numpy.linalg.eig¶
- numpy.linalg.eig(a)[source]¶
Compute the eigenvalues and right eigenvectors of a square array.
Parameters: a : (..., M, M) array
Matrices for which the eigenvalues and right eigenvectors will be computed
Returns: w : (..., M) array
The eigenvalues, each repeated according to its multiplicity. The eigenvalues are not necessarily ordered. The resulting array will be of complex type, unless the imaginary part is zero in which case it will be cast to a real type. When a is real the resulting eigenvalues will be real (0 imaginary part) or occur in conjugate pairs
v : (..., M, M) array
The normalized (unit “length”) eigenvectors, such that the column v[:,i] is the eigenvector corresponding to the eigenvalue w[i].
Raises: LinAlgError
If the eigenvalue computation does not converge.
See also
Notes
New in version 1.8.0.
Broadcasting rules apply, see the numpy.linalg documentation for details.
This is implemented using the _geev LAPACK routines which compute the eigenvalues and eigenvectors of general square arrays.
The number w is an eigenvalue of a if there exists a vector v such that dot(a,v) = w * v. Thus, the arrays a, w, and v satisfy the equations dot(a[:,:], v[:,i]) = w[i] * v[:,i] for .
The array v of eigenvectors may not be of maximum rank, that is, some of the columns may be linearly dependent, although round-off error may obscure that fact. If the eigenvalues are all different, then theoretically the eigenvectors are linearly independent. Likewise, the (complex-valued) matrix of eigenvectors v is unitary if the matrix a is normal, i.e., if dot(a, a.H) = dot(a.H, a), where a.H denotes the conjugate transpose of a.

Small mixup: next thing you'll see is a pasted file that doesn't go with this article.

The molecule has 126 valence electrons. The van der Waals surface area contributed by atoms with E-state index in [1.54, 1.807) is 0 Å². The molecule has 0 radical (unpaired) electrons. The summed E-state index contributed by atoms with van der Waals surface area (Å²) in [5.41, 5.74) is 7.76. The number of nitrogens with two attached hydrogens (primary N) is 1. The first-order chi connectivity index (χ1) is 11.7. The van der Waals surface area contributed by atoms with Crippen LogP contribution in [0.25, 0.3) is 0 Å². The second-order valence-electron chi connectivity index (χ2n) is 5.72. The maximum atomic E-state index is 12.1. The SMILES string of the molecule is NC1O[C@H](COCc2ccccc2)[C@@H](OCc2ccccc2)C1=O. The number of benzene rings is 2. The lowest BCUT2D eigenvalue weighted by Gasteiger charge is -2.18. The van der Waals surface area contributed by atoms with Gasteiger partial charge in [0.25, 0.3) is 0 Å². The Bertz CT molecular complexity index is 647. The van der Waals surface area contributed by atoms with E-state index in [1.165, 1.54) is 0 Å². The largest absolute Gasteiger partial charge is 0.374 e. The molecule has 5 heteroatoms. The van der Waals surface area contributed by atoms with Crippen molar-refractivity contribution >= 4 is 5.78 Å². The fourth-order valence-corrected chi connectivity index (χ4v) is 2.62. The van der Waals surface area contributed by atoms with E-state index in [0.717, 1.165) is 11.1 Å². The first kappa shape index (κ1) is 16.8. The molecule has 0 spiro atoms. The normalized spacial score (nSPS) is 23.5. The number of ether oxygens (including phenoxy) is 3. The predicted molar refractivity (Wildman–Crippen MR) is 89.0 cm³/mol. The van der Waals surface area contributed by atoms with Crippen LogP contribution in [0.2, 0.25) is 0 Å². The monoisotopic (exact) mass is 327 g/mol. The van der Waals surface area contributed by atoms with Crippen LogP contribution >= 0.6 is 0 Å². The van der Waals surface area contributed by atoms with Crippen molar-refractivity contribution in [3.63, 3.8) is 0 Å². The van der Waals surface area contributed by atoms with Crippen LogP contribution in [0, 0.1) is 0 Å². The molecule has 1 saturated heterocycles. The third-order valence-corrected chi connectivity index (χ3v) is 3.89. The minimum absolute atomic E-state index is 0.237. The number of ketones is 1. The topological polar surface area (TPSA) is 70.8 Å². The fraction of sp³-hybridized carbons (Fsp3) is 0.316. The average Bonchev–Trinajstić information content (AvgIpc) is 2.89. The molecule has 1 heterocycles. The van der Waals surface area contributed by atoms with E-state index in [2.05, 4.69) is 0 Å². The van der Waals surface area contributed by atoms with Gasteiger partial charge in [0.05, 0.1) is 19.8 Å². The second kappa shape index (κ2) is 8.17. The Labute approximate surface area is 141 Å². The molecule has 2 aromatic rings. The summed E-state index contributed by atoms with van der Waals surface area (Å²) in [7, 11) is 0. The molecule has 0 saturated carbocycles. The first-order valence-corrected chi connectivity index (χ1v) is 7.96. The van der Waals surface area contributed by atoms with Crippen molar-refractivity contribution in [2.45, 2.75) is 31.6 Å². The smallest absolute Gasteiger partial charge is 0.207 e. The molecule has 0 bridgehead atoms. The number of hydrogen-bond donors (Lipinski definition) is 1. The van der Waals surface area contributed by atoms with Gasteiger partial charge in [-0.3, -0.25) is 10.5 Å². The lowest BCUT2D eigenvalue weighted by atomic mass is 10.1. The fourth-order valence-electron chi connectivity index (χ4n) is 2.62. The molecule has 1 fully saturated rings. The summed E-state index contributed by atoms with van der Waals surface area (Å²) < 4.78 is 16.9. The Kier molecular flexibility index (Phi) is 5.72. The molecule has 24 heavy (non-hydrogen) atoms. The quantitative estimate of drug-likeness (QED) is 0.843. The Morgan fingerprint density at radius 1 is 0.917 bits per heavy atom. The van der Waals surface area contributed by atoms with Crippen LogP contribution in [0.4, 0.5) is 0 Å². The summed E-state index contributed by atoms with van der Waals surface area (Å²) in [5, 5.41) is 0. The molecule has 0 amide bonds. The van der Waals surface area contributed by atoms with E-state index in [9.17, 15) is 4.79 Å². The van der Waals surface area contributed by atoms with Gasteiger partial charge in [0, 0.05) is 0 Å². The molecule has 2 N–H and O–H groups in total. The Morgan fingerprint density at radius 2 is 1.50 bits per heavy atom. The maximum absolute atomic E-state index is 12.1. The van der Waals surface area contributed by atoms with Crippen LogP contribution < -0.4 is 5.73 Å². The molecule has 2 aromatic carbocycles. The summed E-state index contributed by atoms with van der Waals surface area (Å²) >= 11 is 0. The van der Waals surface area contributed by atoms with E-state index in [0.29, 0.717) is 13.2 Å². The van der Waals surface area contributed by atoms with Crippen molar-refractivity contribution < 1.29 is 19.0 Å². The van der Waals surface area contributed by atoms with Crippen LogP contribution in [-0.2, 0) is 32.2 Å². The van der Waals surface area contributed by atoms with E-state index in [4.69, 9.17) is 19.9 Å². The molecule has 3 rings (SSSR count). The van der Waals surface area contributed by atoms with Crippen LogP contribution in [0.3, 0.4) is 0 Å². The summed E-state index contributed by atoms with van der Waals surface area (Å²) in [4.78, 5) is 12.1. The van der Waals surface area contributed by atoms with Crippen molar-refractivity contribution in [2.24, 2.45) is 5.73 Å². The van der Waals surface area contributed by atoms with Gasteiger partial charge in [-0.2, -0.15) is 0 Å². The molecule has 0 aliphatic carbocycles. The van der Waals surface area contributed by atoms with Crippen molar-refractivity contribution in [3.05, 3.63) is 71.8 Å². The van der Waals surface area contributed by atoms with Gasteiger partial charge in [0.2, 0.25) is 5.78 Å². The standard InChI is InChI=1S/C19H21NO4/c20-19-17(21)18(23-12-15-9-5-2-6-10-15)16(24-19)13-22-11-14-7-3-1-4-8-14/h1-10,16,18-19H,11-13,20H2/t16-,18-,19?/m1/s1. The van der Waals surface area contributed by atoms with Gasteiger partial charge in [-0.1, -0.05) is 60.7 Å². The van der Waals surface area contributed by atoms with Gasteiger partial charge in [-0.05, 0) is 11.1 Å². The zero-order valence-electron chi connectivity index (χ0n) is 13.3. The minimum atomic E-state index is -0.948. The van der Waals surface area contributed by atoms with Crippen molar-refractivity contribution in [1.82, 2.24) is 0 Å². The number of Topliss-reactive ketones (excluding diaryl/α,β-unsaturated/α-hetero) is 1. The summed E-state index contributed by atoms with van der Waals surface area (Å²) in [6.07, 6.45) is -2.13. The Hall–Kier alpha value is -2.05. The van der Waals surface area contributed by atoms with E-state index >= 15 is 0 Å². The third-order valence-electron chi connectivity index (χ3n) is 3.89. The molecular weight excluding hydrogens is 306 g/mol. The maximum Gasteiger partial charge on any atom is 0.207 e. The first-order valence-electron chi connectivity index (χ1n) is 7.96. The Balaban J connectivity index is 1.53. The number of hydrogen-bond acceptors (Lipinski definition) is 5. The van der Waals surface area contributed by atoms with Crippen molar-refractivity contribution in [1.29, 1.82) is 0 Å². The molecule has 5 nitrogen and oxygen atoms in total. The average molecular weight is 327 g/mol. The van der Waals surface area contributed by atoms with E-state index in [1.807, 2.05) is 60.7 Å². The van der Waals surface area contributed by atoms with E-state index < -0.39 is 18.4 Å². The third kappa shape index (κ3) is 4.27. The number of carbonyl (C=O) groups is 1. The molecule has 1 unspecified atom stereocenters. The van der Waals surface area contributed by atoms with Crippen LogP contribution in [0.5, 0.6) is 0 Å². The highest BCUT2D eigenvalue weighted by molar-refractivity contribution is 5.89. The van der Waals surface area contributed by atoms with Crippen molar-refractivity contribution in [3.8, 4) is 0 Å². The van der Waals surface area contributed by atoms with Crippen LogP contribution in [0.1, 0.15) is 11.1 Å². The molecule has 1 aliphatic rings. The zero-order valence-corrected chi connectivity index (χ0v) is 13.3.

Finally, it is emphasized that v consists of the right (as in right-hand side) eigenvectors of a. A vector y satisfying dot(y.T, a) = z * y.T for some number z is called a left eigenvector of a, and, in general, the left and right eigenvectors of a matrix are not necessarily the (perhaps conjugate) transposes of each other.
References
G. Strang, Linear Algebra and Its Applications, 2nd Ed., Orlando, FL, Academic Press, Inc., 1980, Various pp.
Examples
>>> from numpy import linalg as LA
(Almost) trivial example with real e-values and e-vectors.
>>> w, v = LA.eig(np.diag((1, 2, 3))) >>> w; v array([ 1., 2., 3.]) array([[ 1., 0., 0.], [ 0., 1., 0.], [ 0., 0., 1.]])
Real matrix possessing complex e-values and e-vectors; note that the e-values are complex conjugates of each other.
>>> w, v = LA.eig(np.array([[1, -1], [1, 1]])) >>> w; v array([ 1. + 1.j, 1. - 1.j]) array([[ 0.70710678+0.j , 0.70710678+0.j ], [ 0.00000000-0.70710678j, 0.00000000+0.70710678j]])
Complex-valued matrix with real e-values (but complex-valued e-vectors); note that a.conj().T = a, i.e., a is Hermitian.
>>> a = np.array([[1, 1j], [-1j, 1]]) >>> w, v = LA.eig(a) >>> w; v array([ 2.00000000e+00+0.j, 5.98651912e-36+0.j]) # i.e., {2, 0} array([[ 0.00000000+0.70710678j, 0.70710678+0.j ], [ 0.70710678+0.j , 0.00000000+0.70710678j]])
Be careful about round-off error!
>>> a = np.array([[1 + 1e-9, 0], [0, 1 - 1e-9]]) >>> # Theor. e-values are 1 +/- 1e-9 >>> w, v = LA.eig(a) >>> w; v array([ 1., 1.]) array([[ 1., 0.], [ 0., 1.]])